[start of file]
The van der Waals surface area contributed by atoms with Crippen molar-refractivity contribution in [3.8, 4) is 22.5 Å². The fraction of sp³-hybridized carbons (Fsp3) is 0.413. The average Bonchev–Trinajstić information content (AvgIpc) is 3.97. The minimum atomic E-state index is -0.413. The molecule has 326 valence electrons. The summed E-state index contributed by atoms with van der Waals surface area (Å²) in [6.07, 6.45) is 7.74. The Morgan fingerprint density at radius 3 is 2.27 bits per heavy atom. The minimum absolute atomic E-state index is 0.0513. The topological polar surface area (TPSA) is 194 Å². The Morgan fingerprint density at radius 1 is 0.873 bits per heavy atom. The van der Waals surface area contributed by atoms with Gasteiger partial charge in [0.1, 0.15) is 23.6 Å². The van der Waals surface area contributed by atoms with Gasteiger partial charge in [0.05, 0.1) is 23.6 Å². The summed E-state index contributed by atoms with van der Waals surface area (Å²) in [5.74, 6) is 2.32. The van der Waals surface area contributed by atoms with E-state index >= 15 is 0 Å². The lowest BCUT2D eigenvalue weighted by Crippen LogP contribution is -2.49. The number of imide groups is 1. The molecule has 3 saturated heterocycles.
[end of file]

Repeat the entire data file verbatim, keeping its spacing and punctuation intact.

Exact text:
The van der Waals surface area contributed by atoms with Crippen molar-refractivity contribution in [3.8, 4) is 22.5 Å². The fraction of sp³-hybridized carbons (Fsp3) is 0.413. The average Bonchev–Trinajstić information content (AvgIpc) is 3.97. The minimum atomic E-state index is -0.413. The molecule has 326 valence electrons. The summed E-state index contributed by atoms with van der Waals surface area (Å²) in [6.07, 6.45) is 7.74. The Morgan fingerprint density at radius 3 is 2.27 bits per heavy atom. The minimum absolute atomic E-state index is 0.0513. The topological polar surface area (TPSA) is 194 Å². The Morgan fingerprint density at radius 1 is 0.873 bits per heavy atom. The van der Waals surface area contributed by atoms with Gasteiger partial charge in [0.1, 0.15) is 23.6 Å². The van der Waals surface area contributed by atoms with Gasteiger partial charge in [0.05, 0.1) is 23.6 Å². The summed E-state index contributed by atoms with van der Waals surface area (Å²) in [5.74, 6) is 2.32. The van der Waals surface area contributed by atoms with E-state index >= 15 is 0 Å². The lowest BCUT2D eigenvalue weighted by Crippen LogP contribution is -2.49. The number of imide groups is 1. The molecule has 3 saturated heterocycles.